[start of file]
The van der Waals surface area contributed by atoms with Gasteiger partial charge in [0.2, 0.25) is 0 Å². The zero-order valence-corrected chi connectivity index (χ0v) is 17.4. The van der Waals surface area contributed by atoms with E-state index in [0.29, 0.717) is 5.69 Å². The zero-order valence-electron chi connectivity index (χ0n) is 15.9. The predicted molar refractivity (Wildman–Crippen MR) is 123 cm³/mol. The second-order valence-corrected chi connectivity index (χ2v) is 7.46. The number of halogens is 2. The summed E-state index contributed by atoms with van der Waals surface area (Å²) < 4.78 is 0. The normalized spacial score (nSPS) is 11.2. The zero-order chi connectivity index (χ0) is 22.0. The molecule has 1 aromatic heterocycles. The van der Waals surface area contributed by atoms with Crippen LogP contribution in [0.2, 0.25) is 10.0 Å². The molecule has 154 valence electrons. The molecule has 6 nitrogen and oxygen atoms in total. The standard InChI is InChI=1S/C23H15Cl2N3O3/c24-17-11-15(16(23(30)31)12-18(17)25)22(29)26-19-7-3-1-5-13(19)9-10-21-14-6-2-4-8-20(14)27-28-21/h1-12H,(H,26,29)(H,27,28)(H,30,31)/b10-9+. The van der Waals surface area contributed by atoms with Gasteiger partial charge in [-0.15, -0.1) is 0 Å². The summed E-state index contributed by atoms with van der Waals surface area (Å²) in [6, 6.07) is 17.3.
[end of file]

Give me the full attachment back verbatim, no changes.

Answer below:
The van der Waals surface area contributed by atoms with Gasteiger partial charge in [0.2, 0.25) is 0 Å². The zero-order valence-corrected chi connectivity index (χ0v) is 17.4. The van der Waals surface area contributed by atoms with E-state index in [0.29, 0.717) is 5.69 Å². The zero-order valence-electron chi connectivity index (χ0n) is 15.9. The predicted molar refractivity (Wildman–Crippen MR) is 123 cm³/mol. The second-order valence-corrected chi connectivity index (χ2v) is 7.46. The number of halogens is 2. The summed E-state index contributed by atoms with van der Waals surface area (Å²) < 4.78 is 0. The normalized spacial score (nSPS) is 11.2. The zero-order chi connectivity index (χ0) is 22.0. The molecule has 1 aromatic heterocycles. The van der Waals surface area contributed by atoms with Crippen LogP contribution in [0.2, 0.25) is 10.0 Å². The molecule has 154 valence electrons. The molecule has 6 nitrogen and oxygen atoms in total. The standard InChI is InChI=1S/C23H15Cl2N3O3/c24-17-11-15(16(23(30)31)12-18(17)25)22(29)26-19-7-3-1-5-13(19)9-10-21-14-6-2-4-8-20(14)27-28-21/h1-12H,(H,26,29)(H,27,28)(H,30,31)/b10-9+. The van der Waals surface area contributed by atoms with Gasteiger partial charge in [-0.15, -0.1) is 0 Å². The summed E-state index contributed by atoms with van der Waals surface area (Å²) in [6, 6.07) is 17.3.